You probably think you know the score when it comes to online shopping, but you have to remember that scammers are usually one step ahead. They come up with something new every time their latest schemes get blown wide open. You have to be vigilant whenever you're checking out a tempting offer or clicking an intriguing pop-up.
Here are solid rules of thumb on how to avoid online shopping scams.
You are (generally) OK when you buy from established online retailers and from websites of well-known brands, but you might be tempted to stretch your dollar by buying from an unknown site offering similar products at much lower prices.
Before committing to anything, check out the website online, looking particularly for user reviews as well as badges from consumer protection agencies. Doing so allows you to check whether there have been any negative reports about the company or on the merchandise on offer.
Be on the alert for any reference to shoddy products, unauthorized charges on the credit card, poor after-sales services, and lengthy delivery times. Negative reviews may be just the belly aching of whiny customers with unrealistic expectations, but why take the chance? When in doubt, don’t buy. How badly do you want that pair of boots anyway?
Looking from a seller's perspective, this is the exact same reason we want to maintain customer service of the highest caliber, and do everything possible to peaceably settle a customer complaint.
When you do your online shopping, you'll have to provide financial information; most likely this will come in the form of your credit card details. No matter how secure a site may be, it's important to realize that putting credit card information on the internet is inherently risky. Therefore, it's important to minimize that risk.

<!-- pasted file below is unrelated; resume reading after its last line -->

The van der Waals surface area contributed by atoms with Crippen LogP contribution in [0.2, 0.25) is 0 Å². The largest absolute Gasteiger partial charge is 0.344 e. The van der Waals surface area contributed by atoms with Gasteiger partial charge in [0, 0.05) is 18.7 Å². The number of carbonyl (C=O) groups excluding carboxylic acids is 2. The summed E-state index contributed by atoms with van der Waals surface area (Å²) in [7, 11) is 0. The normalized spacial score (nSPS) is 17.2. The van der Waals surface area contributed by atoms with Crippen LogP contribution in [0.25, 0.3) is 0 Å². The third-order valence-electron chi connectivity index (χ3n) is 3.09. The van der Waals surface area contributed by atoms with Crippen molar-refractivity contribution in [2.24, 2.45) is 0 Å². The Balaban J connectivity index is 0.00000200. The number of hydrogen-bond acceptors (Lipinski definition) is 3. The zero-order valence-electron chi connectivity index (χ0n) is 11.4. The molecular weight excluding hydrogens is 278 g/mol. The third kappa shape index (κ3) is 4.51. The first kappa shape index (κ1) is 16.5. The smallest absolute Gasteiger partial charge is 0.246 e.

First off, make sure that the website you are shopping on has all the signs of being legitimate. The easiest is to check if the URL begins with an “https” because that means the website is a secured one. The "s" indicates an additional layer of security known as an SSL or Secured Socket Layer. If your e-commerce site doesn't already have SSL implemented, you're missing out on loads of cautious buyers. Find out how to implement SSL here.
Another way to determine the level of security on a website is to search the domain name on a domain search website to check the create date. Older websites tend to be more reliable than newly-formed ones, which can easily be fake online shopping sites that usually disappear after a short while.
Payment options should include third-party payment services such as Visa, MasterCard, and PayPal. Beware of websites that only accept money orders or wire transfers; it's a sure sign that you will not get what you pay for and that you will never get a refund even if you lodge a dispute to high heaven.
Even if you determine that the website is reliable, it does not mean your personal information is safe. One of the most insidious online shopping scams is when hackers get hold of your credit card information from secured sites. If your credit card company offers a unique credit card number that you can use for specific sites, you'd be wise to use it.
If somebody gets hold of your credit card information, they can't use it anywhere. Check your credit card statements for any unusual or unauthorized charges and promptly report suspect findings to your credit card company. Many have insurance against consumer fraud, so you won’t be liable for fraudulent charges. If your credit card issuer doesn't have that kind of protection, find one that does for online purchases.
If an offer sounds too good to be true, it probably is. When a health supplement or weight loss product is making grandiose claims, or prescription drugs are being sold at ridiculously low prices, in all probability you are buying into a fake or expired product — one which will not only not work, but could possibly endanger your health.